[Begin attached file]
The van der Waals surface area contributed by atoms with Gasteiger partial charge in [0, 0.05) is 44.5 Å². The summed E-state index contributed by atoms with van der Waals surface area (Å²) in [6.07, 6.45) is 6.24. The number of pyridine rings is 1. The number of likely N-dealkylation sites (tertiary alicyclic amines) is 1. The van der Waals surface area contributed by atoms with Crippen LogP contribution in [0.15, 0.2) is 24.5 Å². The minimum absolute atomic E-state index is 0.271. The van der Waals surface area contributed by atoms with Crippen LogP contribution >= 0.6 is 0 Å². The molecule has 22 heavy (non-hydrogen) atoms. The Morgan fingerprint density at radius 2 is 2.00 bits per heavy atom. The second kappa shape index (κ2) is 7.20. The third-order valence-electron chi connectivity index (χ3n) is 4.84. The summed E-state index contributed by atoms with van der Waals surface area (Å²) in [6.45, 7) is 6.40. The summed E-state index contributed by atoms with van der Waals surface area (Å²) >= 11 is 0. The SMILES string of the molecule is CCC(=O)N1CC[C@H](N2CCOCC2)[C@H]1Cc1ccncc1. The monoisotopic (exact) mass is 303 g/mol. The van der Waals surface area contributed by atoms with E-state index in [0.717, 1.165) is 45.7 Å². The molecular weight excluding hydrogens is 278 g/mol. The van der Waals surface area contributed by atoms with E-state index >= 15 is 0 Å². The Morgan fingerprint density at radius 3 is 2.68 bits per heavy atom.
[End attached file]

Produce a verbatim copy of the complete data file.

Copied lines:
The van der Waals surface area contributed by atoms with Gasteiger partial charge in [0, 0.05) is 44.5 Å². The summed E-state index contributed by atoms with van der Waals surface area (Å²) in [6.07, 6.45) is 6.24. The number of pyridine rings is 1. The number of likely N-dealkylation sites (tertiary alicyclic amines) is 1. The van der Waals surface area contributed by atoms with Crippen LogP contribution in [0.15, 0.2) is 24.5 Å². The minimum absolute atomic E-state index is 0.271. The van der Waals surface area contributed by atoms with Crippen LogP contribution >= 0.6 is 0 Å². The molecule has 22 heavy (non-hydrogen) atoms. The Morgan fingerprint density at radius 2 is 2.00 bits per heavy atom. The second kappa shape index (κ2) is 7.20. The third-order valence-electron chi connectivity index (χ3n) is 4.84. The summed E-state index contributed by atoms with van der Waals surface area (Å²) in [6.45, 7) is 6.40. The summed E-state index contributed by atoms with van der Waals surface area (Å²) >= 11 is 0. The SMILES string of the molecule is CCC(=O)N1CC[C@H](N2CCOCC2)[C@H]1Cc1ccncc1. The monoisotopic (exact) mass is 303 g/mol. The van der Waals surface area contributed by atoms with E-state index in [0.717, 1.165) is 45.7 Å². The molecular weight excluding hydrogens is 278 g/mol. The van der Waals surface area contributed by atoms with E-state index >= 15 is 0 Å². The Morgan fingerprint density at radius 3 is 2.68 bits per heavy atom.